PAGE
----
Observations come to you at strangely random moments.  My daughter and I were having a late breakfast last weekend at the local hangout.  In a seat well situated to observe the entrance, I was watching people come and go.  The room was filled with people of every variety, young college-aged adults, middled-aged folks like me, a few elderly diners, some couples with young children.  My view in the restaurant formed a snap shot of life in these times in my country.  Then I realized something about my koi, and it came to me like a friendly punch in the arm. 

I realized that we are moving through time as through a fluid, like fish swimming in a stream.  C.S. Lewis had written somewhere that we are creatures of time as certainly as a fish is a creature of water, and that we can no more exist without time than the fish can exist without the water.  Time is the medium through which we live and move.

Our stream rushes along with a powerful current that pushes us always forward.  In regard to the physical laws of nature, we move in one direction only.  The arrow of time goes only toward the future.  We cannot swim against this current which is far too strong to outmaster.  And yet, and yet – the mind works in a most puzzlingly different fashion.  In thought we travel back and forth, we flit from thing to thing.  We wander back into the past;  we leap-frog past now into various imagined futures, we come back to now but stay hardly as long as a bee hovers over a flower before we are bouncing off to some other temporal setting of imagination.  It’s actually a rather hard job to keep oneself anchored in the present.  Mystics study for years in arduous discipline in hopes of mastering the task of holding onto a little bit of “now”.

We swim all over as very feckless and curious fish.  Rare the moment when the mind is still, not even yearning for the future along the arrow of time, not aiming at all times and places that catch our fancies.  Truly, like the koi, we are restless swimmers.

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7 thoughts on “Fluidity

  1. Brilliantly perceptive Aletha (and you know what our friend Paul would say about time – haha – and cirles and all that jazz) – this is so good – make sure it goes in the book 🙂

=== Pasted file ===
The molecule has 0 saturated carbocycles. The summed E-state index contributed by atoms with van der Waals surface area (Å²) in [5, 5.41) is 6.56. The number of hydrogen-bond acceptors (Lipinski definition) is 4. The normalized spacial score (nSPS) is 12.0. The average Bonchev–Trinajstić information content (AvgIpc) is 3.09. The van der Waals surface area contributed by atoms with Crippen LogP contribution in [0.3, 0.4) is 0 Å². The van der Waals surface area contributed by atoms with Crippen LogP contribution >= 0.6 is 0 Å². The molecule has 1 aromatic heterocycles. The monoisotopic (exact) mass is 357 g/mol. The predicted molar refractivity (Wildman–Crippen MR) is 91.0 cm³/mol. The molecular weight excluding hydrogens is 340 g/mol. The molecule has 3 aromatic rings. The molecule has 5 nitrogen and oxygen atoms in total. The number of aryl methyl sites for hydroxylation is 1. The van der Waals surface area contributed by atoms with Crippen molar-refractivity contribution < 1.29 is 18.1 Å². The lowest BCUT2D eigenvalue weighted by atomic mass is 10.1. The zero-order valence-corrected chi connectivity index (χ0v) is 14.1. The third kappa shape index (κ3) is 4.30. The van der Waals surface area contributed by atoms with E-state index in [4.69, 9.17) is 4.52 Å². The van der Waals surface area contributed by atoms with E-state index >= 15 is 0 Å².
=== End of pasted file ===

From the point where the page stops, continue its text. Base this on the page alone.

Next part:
2. You know, as I scroll through some of the posts that I have missed over the past week (simply due to me being busy, etc.) I find myself learning a lot from the insights, tips, and wisdom that is found in your writing. In developing my portfolio this coming summer (Getting close, the sun is shining!) I will surely find you and your art one of my many inspirations, and I thank you for that.

  3. I am amazed at the size of your painting!
    Technical question, if not a secret, is it neocolor solely, is it turpentine on the table?
    Des poissons qui sautent partout, oui c’est nous!
    Great post.

  4. Pas de secrets. It’s just the water soluable Caran d’ache. I have sometimes used wet sponges to create washes and usually draw back over the washes later after they dry. I’m pretty sure I did that with this one — mostly in the blues.

    You have a sharp eye. That is Gamsol on the table, a solvent that’s supposed to have a lower evaporation rate than turpentine and be therefore less of a respiration hazard(?) It’s left over from when I was doing oil painting, but I haven’t been painting at the secret bunker studio lately.

    The drawing is just water soluable crayons usually used as though they were pastels with an occasional use of H2O to create a wash.

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